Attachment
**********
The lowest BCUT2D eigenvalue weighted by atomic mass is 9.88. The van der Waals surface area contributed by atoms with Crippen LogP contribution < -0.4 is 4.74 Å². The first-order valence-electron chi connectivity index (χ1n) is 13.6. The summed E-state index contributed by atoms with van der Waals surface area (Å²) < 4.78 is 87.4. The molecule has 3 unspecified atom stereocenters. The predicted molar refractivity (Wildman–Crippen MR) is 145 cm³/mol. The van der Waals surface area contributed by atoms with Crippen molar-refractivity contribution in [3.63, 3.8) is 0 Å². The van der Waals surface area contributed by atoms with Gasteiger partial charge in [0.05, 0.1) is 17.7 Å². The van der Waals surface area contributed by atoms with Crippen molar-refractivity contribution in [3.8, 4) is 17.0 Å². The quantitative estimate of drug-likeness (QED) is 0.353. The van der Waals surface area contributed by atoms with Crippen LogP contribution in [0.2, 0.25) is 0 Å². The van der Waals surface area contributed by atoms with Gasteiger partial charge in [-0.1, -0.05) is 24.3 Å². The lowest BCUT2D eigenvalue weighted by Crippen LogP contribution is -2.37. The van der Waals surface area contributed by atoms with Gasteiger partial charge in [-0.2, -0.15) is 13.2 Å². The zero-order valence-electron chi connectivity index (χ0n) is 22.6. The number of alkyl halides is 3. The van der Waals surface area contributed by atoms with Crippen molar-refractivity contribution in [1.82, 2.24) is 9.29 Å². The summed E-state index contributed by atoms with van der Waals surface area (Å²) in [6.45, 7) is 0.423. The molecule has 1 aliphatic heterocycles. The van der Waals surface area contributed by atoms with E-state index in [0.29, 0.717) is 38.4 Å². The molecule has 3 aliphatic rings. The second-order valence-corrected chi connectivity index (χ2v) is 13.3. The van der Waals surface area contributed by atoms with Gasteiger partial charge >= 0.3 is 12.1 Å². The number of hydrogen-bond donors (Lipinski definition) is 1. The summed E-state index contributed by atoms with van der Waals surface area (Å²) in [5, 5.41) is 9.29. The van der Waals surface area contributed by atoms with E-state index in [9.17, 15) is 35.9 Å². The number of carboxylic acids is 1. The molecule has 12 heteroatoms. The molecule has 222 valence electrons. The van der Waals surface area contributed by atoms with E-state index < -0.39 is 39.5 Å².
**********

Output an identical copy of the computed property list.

The lowest BCUT2D eigenvalue weighted by atomic mass is 9.88. The van der Waals surface area contributed by atoms with Crippen LogP contribution < -0.4 is 4.74 Å². The first-order valence-electron chi connectivity index (χ1n) is 13.6. The summed E-state index contributed by atoms with van der Waals surface area (Å²) < 4.78 is 87.4. The molecule has 3 unspecified atom stereocenters. The predicted molar refractivity (Wildman–Crippen MR) is 145 cm³/mol. The van der Waals surface area contributed by atoms with Crippen molar-refractivity contribution in [3.63, 3.8) is 0 Å². The van der Waals surface area contributed by atoms with Gasteiger partial charge in [0.05, 0.1) is 17.7 Å². The van der Waals surface area contributed by atoms with Crippen molar-refractivity contribution in [3.8, 4) is 17.0 Å². The quantitative estimate of drug-likeness (QED) is 0.353. The van der Waals surface area contributed by atoms with Crippen LogP contribution in [0.2, 0.25) is 0 Å². The van der Waals surface area contributed by atoms with Gasteiger partial charge in [-0.1, -0.05) is 24.3 Å². The lowest BCUT2D eigenvalue weighted by Crippen LogP contribution is -2.37. The van der Waals surface area contributed by atoms with Gasteiger partial charge in [-0.2, -0.15) is 13.2 Å². The zero-order valence-electron chi connectivity index (χ0n) is 22.6. The number of alkyl halides is 3. The van der Waals surface area contributed by atoms with Crippen molar-refractivity contribution in [1.82, 2.24) is 9.29 Å². The summed E-state index contributed by atoms with van der Waals surface area (Å²) in [6.45, 7) is 0.423. The molecule has 1 aliphatic heterocycles. The van der Waals surface area contributed by atoms with E-state index in [0.29, 0.717) is 38.4 Å². The molecule has 3 aliphatic rings. The second-order valence-corrected chi connectivity index (χ2v) is 13.3. The van der Waals surface area contributed by atoms with Gasteiger partial charge >= 0.3 is 12.1 Å². The number of hydrogen-bond donors (Lipinski definition) is 1. The summed E-state index contributed by atoms with van der Waals surface area (Å²) in [5, 5.41) is 9.29. The van der Waals surface area contributed by atoms with E-state index in [9.17, 15) is 35.9 Å². The number of carboxylic acids is 1. The molecule has 12 heteroatoms. The molecule has 222 valence electrons. The van der Waals surface area contributed by atoms with E-state index < -0.39 is 39.5 Å².